In 1903 French engineer Leon Gaumont was granted patents for loudspeaker systems to go with his sound on disc talking films, which used one of Berliner’s Gramophones.
In 1910 Gaumont demonstrated his Chronophone system, which synchronised sound and film, at the Gaumont Palace in Paris. The compressed-air amplifier, whiuch he called the Eglephone, was just a part of the whole system. The volume was enough for an audience of 4000. Initially the longest moving picture that could be made with synchronised sound was only 200ft, due to the limited playing time of the Gramophone record. (Projection was at 16 frames per second) Gaumont surmounted this problem by having two gramophone platters; a deft operator could switch between them to give a more or less continuous soundtrack.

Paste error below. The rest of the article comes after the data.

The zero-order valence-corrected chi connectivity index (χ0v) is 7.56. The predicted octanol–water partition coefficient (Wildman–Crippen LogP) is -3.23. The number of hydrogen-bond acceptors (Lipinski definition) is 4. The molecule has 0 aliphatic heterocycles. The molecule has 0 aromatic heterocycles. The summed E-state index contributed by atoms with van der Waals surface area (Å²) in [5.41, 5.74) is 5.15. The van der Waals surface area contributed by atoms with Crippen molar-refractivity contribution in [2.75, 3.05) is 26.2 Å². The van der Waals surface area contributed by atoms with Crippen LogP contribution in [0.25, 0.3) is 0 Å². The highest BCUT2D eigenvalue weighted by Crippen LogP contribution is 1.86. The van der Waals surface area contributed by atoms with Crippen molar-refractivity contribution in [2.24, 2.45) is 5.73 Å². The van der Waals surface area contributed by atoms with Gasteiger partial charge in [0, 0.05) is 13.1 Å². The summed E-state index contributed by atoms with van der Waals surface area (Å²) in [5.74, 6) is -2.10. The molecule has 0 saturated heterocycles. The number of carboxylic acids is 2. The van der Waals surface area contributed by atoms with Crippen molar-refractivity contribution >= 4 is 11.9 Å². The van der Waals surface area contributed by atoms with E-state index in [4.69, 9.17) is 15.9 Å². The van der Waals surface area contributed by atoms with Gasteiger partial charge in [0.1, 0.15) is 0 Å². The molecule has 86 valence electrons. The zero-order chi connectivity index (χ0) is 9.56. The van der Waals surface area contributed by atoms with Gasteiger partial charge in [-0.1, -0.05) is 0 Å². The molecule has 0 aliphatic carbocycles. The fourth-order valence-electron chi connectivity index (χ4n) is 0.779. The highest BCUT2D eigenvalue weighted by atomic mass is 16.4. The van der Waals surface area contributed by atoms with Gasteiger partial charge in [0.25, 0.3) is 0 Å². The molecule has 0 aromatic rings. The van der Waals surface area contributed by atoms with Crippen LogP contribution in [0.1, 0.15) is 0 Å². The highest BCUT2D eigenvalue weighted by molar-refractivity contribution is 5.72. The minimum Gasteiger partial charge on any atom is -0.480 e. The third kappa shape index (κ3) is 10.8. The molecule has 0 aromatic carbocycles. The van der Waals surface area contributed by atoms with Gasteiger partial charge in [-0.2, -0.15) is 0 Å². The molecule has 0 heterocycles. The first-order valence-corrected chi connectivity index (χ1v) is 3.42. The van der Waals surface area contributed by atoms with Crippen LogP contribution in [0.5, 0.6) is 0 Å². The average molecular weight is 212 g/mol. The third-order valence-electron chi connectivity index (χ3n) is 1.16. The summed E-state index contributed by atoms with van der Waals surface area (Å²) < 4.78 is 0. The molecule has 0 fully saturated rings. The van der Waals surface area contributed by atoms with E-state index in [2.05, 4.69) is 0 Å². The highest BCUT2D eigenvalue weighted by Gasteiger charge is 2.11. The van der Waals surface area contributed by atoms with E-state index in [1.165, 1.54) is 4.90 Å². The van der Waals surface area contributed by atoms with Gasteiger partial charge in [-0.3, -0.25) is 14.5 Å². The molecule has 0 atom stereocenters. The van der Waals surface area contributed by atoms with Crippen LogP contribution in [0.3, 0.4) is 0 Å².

Air-compressor powered phonograpy had other applications, including the awesome Auxetophone: